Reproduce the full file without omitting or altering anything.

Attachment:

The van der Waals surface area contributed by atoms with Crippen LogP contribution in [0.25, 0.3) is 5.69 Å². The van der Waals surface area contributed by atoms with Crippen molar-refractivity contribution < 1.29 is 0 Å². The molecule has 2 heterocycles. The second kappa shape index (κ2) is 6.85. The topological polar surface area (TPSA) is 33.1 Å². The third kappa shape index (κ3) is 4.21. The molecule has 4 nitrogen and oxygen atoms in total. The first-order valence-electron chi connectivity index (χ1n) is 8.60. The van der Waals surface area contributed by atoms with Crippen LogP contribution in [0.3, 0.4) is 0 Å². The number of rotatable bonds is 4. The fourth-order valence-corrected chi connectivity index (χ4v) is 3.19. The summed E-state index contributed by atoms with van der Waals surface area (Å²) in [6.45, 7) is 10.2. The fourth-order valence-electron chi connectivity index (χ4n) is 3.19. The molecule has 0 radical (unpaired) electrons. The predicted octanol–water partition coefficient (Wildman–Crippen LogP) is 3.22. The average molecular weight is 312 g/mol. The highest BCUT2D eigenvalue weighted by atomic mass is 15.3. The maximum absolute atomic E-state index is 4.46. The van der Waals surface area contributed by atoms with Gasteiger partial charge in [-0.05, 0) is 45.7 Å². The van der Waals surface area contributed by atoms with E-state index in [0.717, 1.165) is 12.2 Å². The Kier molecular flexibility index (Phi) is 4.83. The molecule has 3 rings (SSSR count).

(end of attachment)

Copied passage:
The van der Waals surface area contributed by atoms with Crippen LogP contribution in [0.25, 0.3) is 5.69 Å². The van der Waals surface area contributed by atoms with Crippen molar-refractivity contribution < 1.29 is 0 Å². The molecule has 2 heterocycles. The second kappa shape index (κ2) is 6.85. The topological polar surface area (TPSA) is 33.1 Å². The third kappa shape index (κ3) is 4.21. The molecule has 4 nitrogen and oxygen atoms in total. The first-order valence-electron chi connectivity index (χ1n) is 8.60. The van der Waals surface area contributed by atoms with Crippen LogP contribution in [0.3, 0.4) is 0 Å². The number of rotatable bonds is 4. The fourth-order valence-corrected chi connectivity index (χ4v) is 3.19. The summed E-state index contributed by atoms with van der Waals surface area (Å²) in [6.45, 7) is 10.2. The fourth-order valence-electron chi connectivity index (χ4n) is 3.19. The molecule has 0 radical (unpaired) electrons. The predicted octanol–water partition coefficient (Wildman–Crippen LogP) is 3.22. The average molecular weight is 312 g/mol. The highest BCUT2D eigenvalue weighted by atomic mass is 15.3. The maximum absolute atomic E-state index is 4.46. The van der Waals surface area contributed by atoms with Gasteiger partial charge in [-0.05, 0) is 45.7 Å². The van der Waals surface area contributed by atoms with E-state index in [0.717, 1.165) is 12.2 Å². The Kier molecular flexibility index (Phi) is 4.83. The molecule has 3 rings (SSSR count).